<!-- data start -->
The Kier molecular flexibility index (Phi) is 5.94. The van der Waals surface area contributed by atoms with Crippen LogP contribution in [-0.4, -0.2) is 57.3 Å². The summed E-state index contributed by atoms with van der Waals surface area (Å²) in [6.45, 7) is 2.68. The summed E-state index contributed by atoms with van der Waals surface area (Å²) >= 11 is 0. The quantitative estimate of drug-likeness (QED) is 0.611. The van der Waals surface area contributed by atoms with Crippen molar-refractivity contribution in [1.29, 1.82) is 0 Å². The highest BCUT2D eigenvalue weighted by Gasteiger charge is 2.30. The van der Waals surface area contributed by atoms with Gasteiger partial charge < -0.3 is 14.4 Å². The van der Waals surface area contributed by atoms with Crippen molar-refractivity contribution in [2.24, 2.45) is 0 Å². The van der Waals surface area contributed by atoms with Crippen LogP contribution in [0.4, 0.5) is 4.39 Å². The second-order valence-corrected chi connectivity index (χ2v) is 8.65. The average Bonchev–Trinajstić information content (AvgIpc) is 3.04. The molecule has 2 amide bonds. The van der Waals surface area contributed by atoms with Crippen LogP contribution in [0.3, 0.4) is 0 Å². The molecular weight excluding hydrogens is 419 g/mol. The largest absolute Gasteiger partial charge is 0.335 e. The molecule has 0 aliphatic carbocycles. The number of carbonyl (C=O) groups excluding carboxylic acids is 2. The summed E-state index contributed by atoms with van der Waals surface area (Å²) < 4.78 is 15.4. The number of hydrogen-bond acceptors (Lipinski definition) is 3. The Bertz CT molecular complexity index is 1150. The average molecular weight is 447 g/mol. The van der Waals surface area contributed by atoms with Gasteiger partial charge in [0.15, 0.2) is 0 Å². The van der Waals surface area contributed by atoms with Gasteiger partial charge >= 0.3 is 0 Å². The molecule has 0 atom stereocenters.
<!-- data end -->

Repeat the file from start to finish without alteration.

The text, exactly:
The Kier molecular flexibility index (Phi) is 5.94. The van der Waals surface area contributed by atoms with Crippen LogP contribution in [-0.4, -0.2) is 57.3 Å². The summed E-state index contributed by atoms with van der Waals surface area (Å²) in [6.45, 7) is 2.68. The summed E-state index contributed by atoms with van der Waals surface area (Å²) >= 11 is 0. The quantitative estimate of drug-likeness (QED) is 0.611. The van der Waals surface area contributed by atoms with Crippen molar-refractivity contribution in [1.29, 1.82) is 0 Å². The highest BCUT2D eigenvalue weighted by Gasteiger charge is 2.30. The van der Waals surface area contributed by atoms with Gasteiger partial charge < -0.3 is 14.4 Å². The van der Waals surface area contributed by atoms with Crippen molar-refractivity contribution in [2.24, 2.45) is 0 Å². The van der Waals surface area contributed by atoms with Crippen LogP contribution in [0.4, 0.5) is 4.39 Å². The second-order valence-corrected chi connectivity index (χ2v) is 8.65. The average Bonchev–Trinajstić information content (AvgIpc) is 3.04. The molecule has 2 amide bonds. The van der Waals surface area contributed by atoms with Crippen LogP contribution in [0.3, 0.4) is 0 Å². The molecular weight excluding hydrogens is 419 g/mol. The largest absolute Gasteiger partial charge is 0.335 e. The molecule has 0 aliphatic carbocycles. The number of carbonyl (C=O) groups excluding carboxylic acids is 2. The summed E-state index contributed by atoms with van der Waals surface area (Å²) < 4.78 is 15.4. The number of hydrogen-bond acceptors (Lipinski definition) is 3. The Bertz CT molecular complexity index is 1150. The average molecular weight is 447 g/mol. The van der Waals surface area contributed by atoms with Gasteiger partial charge in [0.15, 0.2) is 0 Å². The van der Waals surface area contributed by atoms with Gasteiger partial charge >= 0.3 is 0 Å². The molecule has 0 atom stereocenters.